Opinion: Accessible citizenship affects hardcore band the Zeta
Posted: by The Editor
Amid the posturing and political discourse that has reached the point of chaos, a van travels through every possible corner of the United States. The Zeta, a hardcore band hailing from Venezuela, has spent nearly two years touring each corridor of the United States. That might come to an end because the United States government did not approve the visa of founding member, Daniel Saud.
After months on the road, the Zeta applied for permanent resident status. They clearly enjoy what the U.S. has to offer, and the members of the community they’ve built have embraced them equally.
Zeta is a band you don’t just see once. In fact, it isn’t a band you just see at all – it’s an experience. The band draws heavily from rich, percussion-laden influence that makes each rhythmic stomp more powerful than your heart has ever pumped. As the founding member and lead drummer, Saud is the heart of the band, the vitality of the energy that starts at the base, his drum kit.
Matched by soulful, gripping vocals and swirling strings, the Zeta can transform a tiny Orlando cafe into a spiritual dwelling, a St. Petersburg tattoo parlor into a haven, and months on the road into a mission. It’s not just a set you feel – it’s one you never forget, and one you seek again and again, because fortunately Zeta is the most accessible band you’ll encounter.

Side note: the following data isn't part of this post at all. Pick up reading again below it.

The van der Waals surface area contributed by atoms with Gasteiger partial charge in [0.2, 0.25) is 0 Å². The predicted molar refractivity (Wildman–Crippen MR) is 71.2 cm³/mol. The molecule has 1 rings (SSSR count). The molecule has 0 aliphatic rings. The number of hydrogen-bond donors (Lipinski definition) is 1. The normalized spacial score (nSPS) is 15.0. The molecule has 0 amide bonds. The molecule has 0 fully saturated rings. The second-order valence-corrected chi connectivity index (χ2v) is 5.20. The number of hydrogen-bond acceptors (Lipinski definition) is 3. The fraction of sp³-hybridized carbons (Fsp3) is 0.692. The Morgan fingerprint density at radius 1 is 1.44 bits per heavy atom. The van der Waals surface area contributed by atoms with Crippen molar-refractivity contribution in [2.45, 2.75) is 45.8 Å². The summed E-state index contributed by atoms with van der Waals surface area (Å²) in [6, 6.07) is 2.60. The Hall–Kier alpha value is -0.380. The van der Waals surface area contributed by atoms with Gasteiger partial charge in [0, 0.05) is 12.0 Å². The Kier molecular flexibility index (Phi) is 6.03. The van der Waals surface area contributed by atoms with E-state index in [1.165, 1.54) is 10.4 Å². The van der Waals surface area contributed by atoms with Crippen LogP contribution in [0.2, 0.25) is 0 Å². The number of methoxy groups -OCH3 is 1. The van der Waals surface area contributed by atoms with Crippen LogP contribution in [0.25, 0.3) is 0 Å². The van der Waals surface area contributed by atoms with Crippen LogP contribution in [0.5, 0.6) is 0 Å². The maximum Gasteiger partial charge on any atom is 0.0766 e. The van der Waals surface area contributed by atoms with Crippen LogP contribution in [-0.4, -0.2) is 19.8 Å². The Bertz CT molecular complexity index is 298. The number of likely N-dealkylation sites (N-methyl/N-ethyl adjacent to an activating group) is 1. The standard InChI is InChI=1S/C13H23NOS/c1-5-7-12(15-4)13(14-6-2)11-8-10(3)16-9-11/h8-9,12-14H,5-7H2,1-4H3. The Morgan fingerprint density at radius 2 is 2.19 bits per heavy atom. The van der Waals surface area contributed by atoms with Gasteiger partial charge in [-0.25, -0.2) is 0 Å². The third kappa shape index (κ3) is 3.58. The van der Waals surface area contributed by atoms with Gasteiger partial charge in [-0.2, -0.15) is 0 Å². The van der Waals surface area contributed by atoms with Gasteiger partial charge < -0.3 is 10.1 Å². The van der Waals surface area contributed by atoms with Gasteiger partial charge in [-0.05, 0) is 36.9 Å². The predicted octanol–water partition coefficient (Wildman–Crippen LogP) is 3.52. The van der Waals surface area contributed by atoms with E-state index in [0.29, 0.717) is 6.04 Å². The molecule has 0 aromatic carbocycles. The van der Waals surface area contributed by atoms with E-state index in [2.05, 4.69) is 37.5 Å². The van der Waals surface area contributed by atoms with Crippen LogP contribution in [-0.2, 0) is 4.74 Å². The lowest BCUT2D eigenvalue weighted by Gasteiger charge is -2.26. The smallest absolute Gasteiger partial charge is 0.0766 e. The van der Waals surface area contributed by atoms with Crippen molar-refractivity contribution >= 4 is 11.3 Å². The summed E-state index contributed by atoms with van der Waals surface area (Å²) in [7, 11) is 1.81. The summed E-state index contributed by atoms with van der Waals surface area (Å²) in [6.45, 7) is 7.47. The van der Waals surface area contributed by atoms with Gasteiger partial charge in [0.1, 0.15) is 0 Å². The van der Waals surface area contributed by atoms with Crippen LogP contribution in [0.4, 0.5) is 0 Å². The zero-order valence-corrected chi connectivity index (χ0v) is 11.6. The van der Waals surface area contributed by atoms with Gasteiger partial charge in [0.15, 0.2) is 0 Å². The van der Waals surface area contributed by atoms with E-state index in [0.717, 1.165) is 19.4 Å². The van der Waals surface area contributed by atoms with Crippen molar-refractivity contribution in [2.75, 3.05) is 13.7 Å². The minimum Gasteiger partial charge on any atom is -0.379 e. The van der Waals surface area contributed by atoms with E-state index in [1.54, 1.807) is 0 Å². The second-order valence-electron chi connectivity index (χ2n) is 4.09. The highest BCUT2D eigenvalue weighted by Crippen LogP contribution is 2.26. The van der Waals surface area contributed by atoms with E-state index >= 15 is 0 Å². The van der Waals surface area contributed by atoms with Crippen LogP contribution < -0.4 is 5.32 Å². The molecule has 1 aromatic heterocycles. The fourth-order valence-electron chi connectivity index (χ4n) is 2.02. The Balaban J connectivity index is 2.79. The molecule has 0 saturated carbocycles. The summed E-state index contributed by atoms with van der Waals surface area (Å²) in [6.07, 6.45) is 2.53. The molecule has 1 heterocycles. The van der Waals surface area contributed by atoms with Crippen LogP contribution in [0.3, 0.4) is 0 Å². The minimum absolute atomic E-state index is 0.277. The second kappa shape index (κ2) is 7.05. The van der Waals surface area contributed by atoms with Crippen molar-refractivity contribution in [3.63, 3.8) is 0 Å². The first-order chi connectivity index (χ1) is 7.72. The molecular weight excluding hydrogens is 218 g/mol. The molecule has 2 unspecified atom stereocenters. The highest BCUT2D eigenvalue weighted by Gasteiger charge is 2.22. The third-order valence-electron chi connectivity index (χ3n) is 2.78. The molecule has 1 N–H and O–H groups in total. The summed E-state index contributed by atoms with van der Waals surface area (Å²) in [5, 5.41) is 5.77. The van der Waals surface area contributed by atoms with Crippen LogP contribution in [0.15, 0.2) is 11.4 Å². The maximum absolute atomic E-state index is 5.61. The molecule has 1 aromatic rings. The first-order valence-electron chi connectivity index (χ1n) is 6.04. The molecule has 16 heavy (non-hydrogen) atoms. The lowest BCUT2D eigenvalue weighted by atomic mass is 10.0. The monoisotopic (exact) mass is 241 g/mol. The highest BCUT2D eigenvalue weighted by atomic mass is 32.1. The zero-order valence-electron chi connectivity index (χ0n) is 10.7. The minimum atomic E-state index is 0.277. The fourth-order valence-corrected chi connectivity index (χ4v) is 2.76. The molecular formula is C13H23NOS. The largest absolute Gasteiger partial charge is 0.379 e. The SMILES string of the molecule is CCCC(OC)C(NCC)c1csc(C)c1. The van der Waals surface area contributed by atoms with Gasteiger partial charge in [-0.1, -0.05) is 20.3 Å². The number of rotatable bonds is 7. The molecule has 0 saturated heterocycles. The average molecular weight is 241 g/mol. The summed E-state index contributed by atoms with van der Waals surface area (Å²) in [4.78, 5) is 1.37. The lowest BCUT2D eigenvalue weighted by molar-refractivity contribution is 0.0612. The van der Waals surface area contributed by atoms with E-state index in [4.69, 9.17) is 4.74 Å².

Immigration is a mess in the United States, but the truth of it is that this is self-inflicted by the government itself. Our government stifles and denies those looking for an honest opportunity, who go through the “system,” and worse happens to those seeking asylum. The government is sending a message by denying applicants that even by going through the proper channels and filling out the right paper work, it doesn’t matter – you’ll still get denied, because one person does not see the value in another human’s life. It’s an opinion of a person that determines who gets citizenship, and subjectivity should have no place becoming a citizen. In punk, that’s not only unacceptable, but it’s what we claim to push back against. So it’s time to step up and speak out.
There’s nothing more punk rock, or frankly, American, than exploring every corridor of the country. The grit to climb into a van, peering back at band mates tucked among instruments, and working together to share honest music is the most punk rock and valid experience one could have. Without the core of that experience, Daniel Saud, the band misses its central system, the core that beats out every emotion and guides the entirety of its sound.
Amanda Starling // @StarlingAj
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